Jamie Berke, back in the house! First of all, I need to say, for those who misinterpreted my post about Aidan Mack that her response to me, touched me, and I understand where she is coming from...as the mother of a deaf child. I did not at all feel like I was under attack, I just wanted to throw her name in the post so more people would read that we are creating an open dialogue. Guilty of name-dropping. I will resort to such tactics for the purpose of letting the Deaf Community know that I am listening to them and their individual experiences. Our experience is kind of different, yet very similar in that living in Italy, Jordan and I both had to learn a language that was not our own, as many hearing parents do when teaching ASL to their children. Learning two languages (LIS (Italian Sign) and Italian) would have been too much to add to the equation. I was unable to speak to Jordan in English as it would have been too confusing for him, he wore hearing aids at the time. We were such a mess:), we still are, but now we realize that that is just part of our daily routine and nature.
Can I just say that the big D really pisses me off as the hearing mom of a deaf child? That big D says EXCLUSIVE CLUB MEMBERSHIP REQUIRED (for some- the price is just too high), but it also says "we need to protect ourselves-" a powerful combination. Jamie Berke wrote:
Without that type of struggle, will the new CI generation identify as deaf? This is what is scaring the older generation of deaf people so much - the thought that fewer and fewer young deaf people will choose to identify as deaf.
What people need to realize and appreciate is that the mothers of ci kids who have been leaving comments are reaching out to the DEAF COMMUNITY with voices that are saying, we love our deaf kids, why don't you? We recognize their deaf identity, why don't you? We would like to be reassured that there is a place within the DEAF COMMUNITY for our kids and for that to occur, our choice of the cochlear implant must be accepted.
Loved this comment left on Mishka's Blog:Hey Mishka Zena,
You’ve got a great thing going here, thank you for doing this. I also appreciate the relatively flame-free dialogue going on in the comments section. (*Gasp!* Could we actually be learning from each other?)
Before I make my own point, I’d like to add that my son (who will soon turn 9) started rapidly losing his hearing at age 7 and now has an ASL interpreter in his school. And one of his best friends in school has a CI. It’s funny because if you ask my son if he wants a CI he’ll cringe, and his friend with the CI doesn’t show much interest in ASL… but regardless, they still get along great. Obviously kids are smarter than adults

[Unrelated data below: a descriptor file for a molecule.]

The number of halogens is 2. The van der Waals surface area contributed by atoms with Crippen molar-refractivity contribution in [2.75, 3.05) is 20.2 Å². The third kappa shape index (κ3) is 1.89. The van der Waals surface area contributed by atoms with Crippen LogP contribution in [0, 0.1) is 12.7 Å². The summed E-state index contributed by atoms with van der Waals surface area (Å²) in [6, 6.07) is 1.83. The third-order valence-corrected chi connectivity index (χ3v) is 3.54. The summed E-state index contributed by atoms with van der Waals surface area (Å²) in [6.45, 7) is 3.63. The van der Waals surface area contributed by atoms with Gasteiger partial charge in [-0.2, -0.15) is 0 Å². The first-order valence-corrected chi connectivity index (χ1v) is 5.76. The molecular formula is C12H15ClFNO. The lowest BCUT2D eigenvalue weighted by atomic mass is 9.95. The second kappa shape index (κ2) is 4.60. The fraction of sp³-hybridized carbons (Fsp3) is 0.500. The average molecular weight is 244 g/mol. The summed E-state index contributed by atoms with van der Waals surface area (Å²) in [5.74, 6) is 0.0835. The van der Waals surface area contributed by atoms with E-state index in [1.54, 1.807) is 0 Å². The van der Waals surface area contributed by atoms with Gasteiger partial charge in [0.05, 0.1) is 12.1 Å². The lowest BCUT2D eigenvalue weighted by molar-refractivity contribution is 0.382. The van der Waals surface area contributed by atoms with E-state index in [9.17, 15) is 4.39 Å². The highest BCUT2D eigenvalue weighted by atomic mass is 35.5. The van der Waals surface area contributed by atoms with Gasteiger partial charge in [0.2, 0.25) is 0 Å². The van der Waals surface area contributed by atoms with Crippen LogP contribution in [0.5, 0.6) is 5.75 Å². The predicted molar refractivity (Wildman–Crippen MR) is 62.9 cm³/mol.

Anyway, the point I wanted to make: regarding the request for more CI stories from the actual CI recipients themselves (instead of their parents)… I understand the “next generation” of CI users is too young to post here so that’s a bit problematic.
At the same time, I can’t help but be wary because when I was a kid, there were just so many teachers and hearing relatives raving about how great I was doing. I believed them. I really thought I was doing great. Not until I later attended Gallaudet did I realize that I’d actually missed out on a lot. I never spoke up in my earlier years because I didnt have a frame of reference. (This is similar to the “Met Deaf, Wow!” phenomenon that Gina Oliva beautifully describes in the “Through Deaf Eyes” documentary.)
So it’s through my own experience as a deaf person, not out of disagreement or disregard, when I’m not sure how to interpret it when I see a parent or medical professional speaking on behalf of deaf children. Perhaps this dialogue will help us learn more about each other.
Again, I’m enjoying the comments here and would love to see more from all perspectives.
Thank you for doing this
I get that people are wary based on their own personal experience, but they need to come to terms with their personal experiences and not project that negativity on a generation of others. We are all about trying to love every single identity that makes up our kids.
Speaking of love, my son has been in love since he was in the first year of elementary school. He has gone through a series of crushes and last night he handed me a note:
Hi, Sara! I would like to ask you a question: would you like to be my girlfriend? Please.(then he drew three boxes under which, he wrote: yes...no...I don't know (rofl...about the three boxes))
Jordan, I want to be your FRIEND FOREVER, because I don't want to ruin our friendship. (Note: FRIEND and FRIENDSHIP were underlined five times each)
On the back of this note, Jordan wrote:
How much do I like you? Infinity and beyond and if you will be my girlfriend, I will buy you everything that you want. (little too materialistic for me, but he is an eleven year old loverboy)
He would kill me if he knew that I just told the world, but if there is one thing about me, it's that I still haven't learned how to keep my big, fat mouth shut!